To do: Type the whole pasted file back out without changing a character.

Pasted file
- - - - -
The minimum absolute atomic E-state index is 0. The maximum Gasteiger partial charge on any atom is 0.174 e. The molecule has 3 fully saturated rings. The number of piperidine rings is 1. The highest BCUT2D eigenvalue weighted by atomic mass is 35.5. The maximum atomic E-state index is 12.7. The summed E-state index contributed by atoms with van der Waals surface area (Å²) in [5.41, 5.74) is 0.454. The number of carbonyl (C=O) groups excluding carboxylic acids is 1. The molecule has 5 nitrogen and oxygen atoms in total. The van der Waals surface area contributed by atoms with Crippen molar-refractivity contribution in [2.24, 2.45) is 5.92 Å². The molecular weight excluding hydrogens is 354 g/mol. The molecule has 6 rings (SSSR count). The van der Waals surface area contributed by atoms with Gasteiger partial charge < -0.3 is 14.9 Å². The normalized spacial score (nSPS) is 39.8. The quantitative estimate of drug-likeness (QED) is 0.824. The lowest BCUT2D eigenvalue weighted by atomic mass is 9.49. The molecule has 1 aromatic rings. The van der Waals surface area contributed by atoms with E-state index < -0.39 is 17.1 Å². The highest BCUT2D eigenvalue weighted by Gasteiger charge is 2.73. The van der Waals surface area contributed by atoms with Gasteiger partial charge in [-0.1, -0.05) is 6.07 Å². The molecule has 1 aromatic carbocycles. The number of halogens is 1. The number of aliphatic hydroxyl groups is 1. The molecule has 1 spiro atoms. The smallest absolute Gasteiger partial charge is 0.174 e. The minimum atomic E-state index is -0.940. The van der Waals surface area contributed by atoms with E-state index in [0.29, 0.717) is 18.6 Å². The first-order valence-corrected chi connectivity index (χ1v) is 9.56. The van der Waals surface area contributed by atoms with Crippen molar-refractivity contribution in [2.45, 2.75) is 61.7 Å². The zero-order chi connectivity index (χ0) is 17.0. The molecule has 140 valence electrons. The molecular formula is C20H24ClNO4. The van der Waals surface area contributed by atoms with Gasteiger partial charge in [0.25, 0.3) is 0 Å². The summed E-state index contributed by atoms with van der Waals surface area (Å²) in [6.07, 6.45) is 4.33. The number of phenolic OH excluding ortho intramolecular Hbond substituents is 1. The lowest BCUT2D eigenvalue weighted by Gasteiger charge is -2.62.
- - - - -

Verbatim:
The minimum absolute atomic E-state index is 0. The maximum Gasteiger partial charge on any atom is 0.174 e. The molecule has 3 fully saturated rings. The number of piperidine rings is 1. The highest BCUT2D eigenvalue weighted by atomic mass is 35.5. The maximum atomic E-state index is 12.7. The summed E-state index contributed by atoms with van der Waals surface area (Å²) in [5.41, 5.74) is 0.454. The number of carbonyl (C=O) groups excluding carboxylic acids is 1. The molecule has 5 nitrogen and oxygen atoms in total. The van der Waals surface area contributed by atoms with Crippen molar-refractivity contribution in [2.24, 2.45) is 5.92 Å². The molecular weight excluding hydrogens is 354 g/mol. The molecule has 6 rings (SSSR count). The van der Waals surface area contributed by atoms with Gasteiger partial charge < -0.3 is 14.9 Å². The normalized spacial score (nSPS) is 39.8. The quantitative estimate of drug-likeness (QED) is 0.824. The lowest BCUT2D eigenvalue weighted by atomic mass is 9.49. The molecule has 1 aromatic rings. The van der Waals surface area contributed by atoms with E-state index < -0.39 is 17.1 Å². The highest BCUT2D eigenvalue weighted by Gasteiger charge is 2.73. The van der Waals surface area contributed by atoms with Gasteiger partial charge in [-0.1, -0.05) is 6.07 Å². The molecule has 1 aromatic carbocycles. The number of halogens is 1. The number of aliphatic hydroxyl groups is 1. The molecule has 1 spiro atoms. The smallest absolute Gasteiger partial charge is 0.174 e. The minimum atomic E-state index is -0.940. The van der Waals surface area contributed by atoms with E-state index in [0.29, 0.717) is 18.6 Å². The first-order valence-corrected chi connectivity index (χ1v) is 9.56. The van der Waals surface area contributed by atoms with Crippen molar-refractivity contribution in [2.45, 2.75) is 61.7 Å². The zero-order chi connectivity index (χ0) is 17.0. The molecule has 140 valence electrons. The molecular formula is C20H24ClNO4. The van der Waals surface area contributed by atoms with Gasteiger partial charge in [0.25, 0.3) is 0 Å². The summed E-state index contributed by atoms with van der Waals surface area (Å²) in [6.07, 6.45) is 4.33. The number of phenolic OH excluding ortho intramolecular Hbond substituents is 1. The lowest BCUT2D eigenvalue weighted by Gasteiger charge is -2.62.